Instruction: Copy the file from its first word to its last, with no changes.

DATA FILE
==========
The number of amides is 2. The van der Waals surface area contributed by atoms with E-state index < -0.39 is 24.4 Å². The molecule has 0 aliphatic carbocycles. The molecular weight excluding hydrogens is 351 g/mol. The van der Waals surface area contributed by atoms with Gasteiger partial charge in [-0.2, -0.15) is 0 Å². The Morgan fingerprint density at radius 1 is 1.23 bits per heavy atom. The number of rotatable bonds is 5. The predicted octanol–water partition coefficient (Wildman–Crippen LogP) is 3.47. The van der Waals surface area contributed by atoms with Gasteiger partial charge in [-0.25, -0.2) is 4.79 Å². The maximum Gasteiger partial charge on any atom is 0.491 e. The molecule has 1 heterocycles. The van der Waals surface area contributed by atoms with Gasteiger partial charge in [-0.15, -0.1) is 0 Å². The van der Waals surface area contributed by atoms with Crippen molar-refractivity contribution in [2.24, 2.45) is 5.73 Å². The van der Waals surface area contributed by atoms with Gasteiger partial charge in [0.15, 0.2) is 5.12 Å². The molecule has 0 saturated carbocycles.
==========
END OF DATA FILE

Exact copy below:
The number of amides is 2. The van der Waals surface area contributed by atoms with E-state index < -0.39 is 24.4 Å². The molecule has 0 aliphatic carbocycles. The molecular weight excluding hydrogens is 351 g/mol. The van der Waals surface area contributed by atoms with Gasteiger partial charge in [-0.2, -0.15) is 0 Å². The Morgan fingerprint density at radius 1 is 1.23 bits per heavy atom. The number of rotatable bonds is 5. The predicted octanol–water partition coefficient (Wildman–Crippen LogP) is 3.47. The van der Waals surface area contributed by atoms with Gasteiger partial charge in [-0.25, -0.2) is 4.79 Å². The maximum Gasteiger partial charge on any atom is 0.491 e. The molecule has 1 heterocycles. The van der Waals surface area contributed by atoms with Gasteiger partial charge in [-0.15, -0.1) is 0 Å². The van der Waals surface area contributed by atoms with Crippen molar-refractivity contribution in [2.24, 2.45) is 5.73 Å². The van der Waals surface area contributed by atoms with Gasteiger partial charge in [0.15, 0.2) is 5.12 Å². The molecule has 0 saturated carbocycles.